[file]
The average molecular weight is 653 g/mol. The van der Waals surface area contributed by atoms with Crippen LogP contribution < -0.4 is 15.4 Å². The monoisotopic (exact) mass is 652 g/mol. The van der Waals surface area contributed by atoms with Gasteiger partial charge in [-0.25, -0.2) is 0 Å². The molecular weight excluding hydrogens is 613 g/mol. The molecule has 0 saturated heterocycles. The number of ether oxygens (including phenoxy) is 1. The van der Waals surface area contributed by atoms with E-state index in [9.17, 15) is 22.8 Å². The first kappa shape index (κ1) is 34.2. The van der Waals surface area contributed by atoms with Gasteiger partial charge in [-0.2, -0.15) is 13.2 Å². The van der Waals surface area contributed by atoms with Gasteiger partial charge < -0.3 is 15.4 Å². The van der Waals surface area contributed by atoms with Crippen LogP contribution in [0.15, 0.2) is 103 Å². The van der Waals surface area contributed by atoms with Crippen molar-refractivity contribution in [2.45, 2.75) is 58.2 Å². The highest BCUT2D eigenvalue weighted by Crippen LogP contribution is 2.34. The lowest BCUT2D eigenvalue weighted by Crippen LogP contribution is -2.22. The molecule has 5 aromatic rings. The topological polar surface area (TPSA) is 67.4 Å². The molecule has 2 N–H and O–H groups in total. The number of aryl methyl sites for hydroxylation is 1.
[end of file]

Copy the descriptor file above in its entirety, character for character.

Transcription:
The average molecular weight is 653 g/mol. The van der Waals surface area contributed by atoms with Crippen LogP contribution < -0.4 is 15.4 Å². The monoisotopic (exact) mass is 652 g/mol. The van der Waals surface area contributed by atoms with Gasteiger partial charge in [-0.25, -0.2) is 0 Å². The molecular weight excluding hydrogens is 613 g/mol. The molecule has 0 saturated heterocycles. The number of ether oxygens (including phenoxy) is 1. The van der Waals surface area contributed by atoms with E-state index in [9.17, 15) is 22.8 Å². The first kappa shape index (κ1) is 34.2. The van der Waals surface area contributed by atoms with Gasteiger partial charge in [-0.2, -0.15) is 13.2 Å². The van der Waals surface area contributed by atoms with Gasteiger partial charge < -0.3 is 15.4 Å². The van der Waals surface area contributed by atoms with Crippen LogP contribution in [0.15, 0.2) is 103 Å². The van der Waals surface area contributed by atoms with Crippen molar-refractivity contribution in [2.45, 2.75) is 58.2 Å². The highest BCUT2D eigenvalue weighted by Crippen LogP contribution is 2.34. The lowest BCUT2D eigenvalue weighted by Crippen LogP contribution is -2.22. The molecule has 5 aromatic rings. The topological polar surface area (TPSA) is 67.4 Å². The molecule has 2 N–H and O–H groups in total. The number of aryl methyl sites for hydroxylation is 1.